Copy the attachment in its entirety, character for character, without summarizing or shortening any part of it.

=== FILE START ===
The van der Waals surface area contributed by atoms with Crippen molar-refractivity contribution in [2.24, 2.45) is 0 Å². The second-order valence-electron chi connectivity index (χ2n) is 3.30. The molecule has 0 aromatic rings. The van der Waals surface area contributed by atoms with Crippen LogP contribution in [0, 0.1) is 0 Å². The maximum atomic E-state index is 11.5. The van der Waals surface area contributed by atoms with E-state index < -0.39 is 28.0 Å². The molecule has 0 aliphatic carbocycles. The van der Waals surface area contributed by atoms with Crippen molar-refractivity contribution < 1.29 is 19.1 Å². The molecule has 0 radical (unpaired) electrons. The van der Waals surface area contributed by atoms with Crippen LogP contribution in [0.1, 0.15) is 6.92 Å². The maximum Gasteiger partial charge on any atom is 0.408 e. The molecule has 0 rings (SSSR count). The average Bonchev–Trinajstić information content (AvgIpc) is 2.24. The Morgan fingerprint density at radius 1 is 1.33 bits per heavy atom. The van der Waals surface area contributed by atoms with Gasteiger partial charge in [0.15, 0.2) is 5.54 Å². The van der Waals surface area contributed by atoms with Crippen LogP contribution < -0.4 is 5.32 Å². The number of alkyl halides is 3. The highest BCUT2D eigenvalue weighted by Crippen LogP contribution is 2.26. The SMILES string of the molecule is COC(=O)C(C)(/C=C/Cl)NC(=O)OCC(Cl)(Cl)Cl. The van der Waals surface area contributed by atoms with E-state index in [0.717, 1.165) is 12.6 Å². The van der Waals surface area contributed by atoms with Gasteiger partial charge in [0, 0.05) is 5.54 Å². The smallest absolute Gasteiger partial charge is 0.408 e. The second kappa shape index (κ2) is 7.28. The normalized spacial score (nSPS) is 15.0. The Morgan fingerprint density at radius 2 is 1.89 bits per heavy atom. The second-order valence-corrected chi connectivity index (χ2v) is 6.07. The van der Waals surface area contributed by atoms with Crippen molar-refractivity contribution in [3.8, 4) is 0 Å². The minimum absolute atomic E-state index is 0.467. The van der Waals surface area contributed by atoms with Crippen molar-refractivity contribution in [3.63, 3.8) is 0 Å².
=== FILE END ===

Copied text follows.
The van der Waals surface area contributed by atoms with Crippen molar-refractivity contribution in [2.24, 2.45) is 0 Å². The second-order valence-electron chi connectivity index (χ2n) is 3.30. The molecule has 0 aromatic rings. The van der Waals surface area contributed by atoms with Crippen LogP contribution in [0, 0.1) is 0 Å². The maximum atomic E-state index is 11.5. The van der Waals surface area contributed by atoms with E-state index < -0.39 is 28.0 Å². The molecule has 0 aliphatic carbocycles. The van der Waals surface area contributed by atoms with Crippen molar-refractivity contribution < 1.29 is 19.1 Å². The molecule has 0 radical (unpaired) electrons. The van der Waals surface area contributed by atoms with Crippen LogP contribution in [0.1, 0.15) is 6.92 Å². The maximum Gasteiger partial charge on any atom is 0.408 e. The molecule has 0 rings (SSSR count). The average Bonchev–Trinajstić information content (AvgIpc) is 2.24. The Morgan fingerprint density at radius 1 is 1.33 bits per heavy atom. The van der Waals surface area contributed by atoms with Gasteiger partial charge in [0.15, 0.2) is 5.54 Å². The van der Waals surface area contributed by atoms with Crippen LogP contribution < -0.4 is 5.32 Å². The number of alkyl halides is 3. The highest BCUT2D eigenvalue weighted by Crippen LogP contribution is 2.26. The SMILES string of the molecule is COC(=O)C(C)(/C=C/Cl)NC(=O)OCC(Cl)(Cl)Cl. The van der Waals surface area contributed by atoms with E-state index in [0.717, 1.165) is 12.6 Å². The van der Waals surface area contributed by atoms with Gasteiger partial charge in [0, 0.05) is 5.54 Å². The smallest absolute Gasteiger partial charge is 0.408 e. The second kappa shape index (κ2) is 7.28. The normalized spacial score (nSPS) is 15.0. The Morgan fingerprint density at radius 2 is 1.89 bits per heavy atom. The second-order valence-corrected chi connectivity index (χ2v) is 6.07. The van der Waals surface area contributed by atoms with Crippen molar-refractivity contribution in [3.8, 4) is 0 Å². The minimum absolute atomic E-state index is 0.467. The van der Waals surface area contributed by atoms with Crippen molar-refractivity contribution in [3.63, 3.8) is 0 Å².